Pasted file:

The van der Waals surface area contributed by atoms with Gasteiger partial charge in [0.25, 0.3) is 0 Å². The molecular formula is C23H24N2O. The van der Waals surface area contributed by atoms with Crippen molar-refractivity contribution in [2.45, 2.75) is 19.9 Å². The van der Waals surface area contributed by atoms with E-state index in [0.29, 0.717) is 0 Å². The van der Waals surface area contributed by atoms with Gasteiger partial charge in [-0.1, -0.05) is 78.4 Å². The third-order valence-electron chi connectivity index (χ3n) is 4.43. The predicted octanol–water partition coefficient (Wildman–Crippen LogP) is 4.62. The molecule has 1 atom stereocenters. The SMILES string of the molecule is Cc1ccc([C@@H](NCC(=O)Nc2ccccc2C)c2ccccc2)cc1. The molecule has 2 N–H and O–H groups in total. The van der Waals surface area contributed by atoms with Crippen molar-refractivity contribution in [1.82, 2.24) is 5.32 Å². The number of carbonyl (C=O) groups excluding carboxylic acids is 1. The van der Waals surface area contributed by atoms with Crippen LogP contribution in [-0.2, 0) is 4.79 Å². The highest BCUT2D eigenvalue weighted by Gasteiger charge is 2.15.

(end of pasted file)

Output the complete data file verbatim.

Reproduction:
The van der Waals surface area contributed by atoms with Gasteiger partial charge in [0.25, 0.3) is 0 Å². The molecular formula is C23H24N2O. The van der Waals surface area contributed by atoms with Crippen molar-refractivity contribution in [2.45, 2.75) is 19.9 Å². The van der Waals surface area contributed by atoms with E-state index in [0.29, 0.717) is 0 Å². The van der Waals surface area contributed by atoms with Gasteiger partial charge in [-0.1, -0.05) is 78.4 Å². The third-order valence-electron chi connectivity index (χ3n) is 4.43. The predicted octanol–water partition coefficient (Wildman–Crippen LogP) is 4.62. The molecule has 1 atom stereocenters. The SMILES string of the molecule is Cc1ccc([C@@H](NCC(=O)Nc2ccccc2C)c2ccccc2)cc1. The molecule has 2 N–H and O–H groups in total. The van der Waals surface area contributed by atoms with Crippen molar-refractivity contribution in [1.82, 2.24) is 5.32 Å². The number of carbonyl (C=O) groups excluding carboxylic acids is 1. The van der Waals surface area contributed by atoms with Crippen LogP contribution in [-0.2, 0) is 4.79 Å². The highest BCUT2D eigenvalue weighted by Gasteiger charge is 2.15.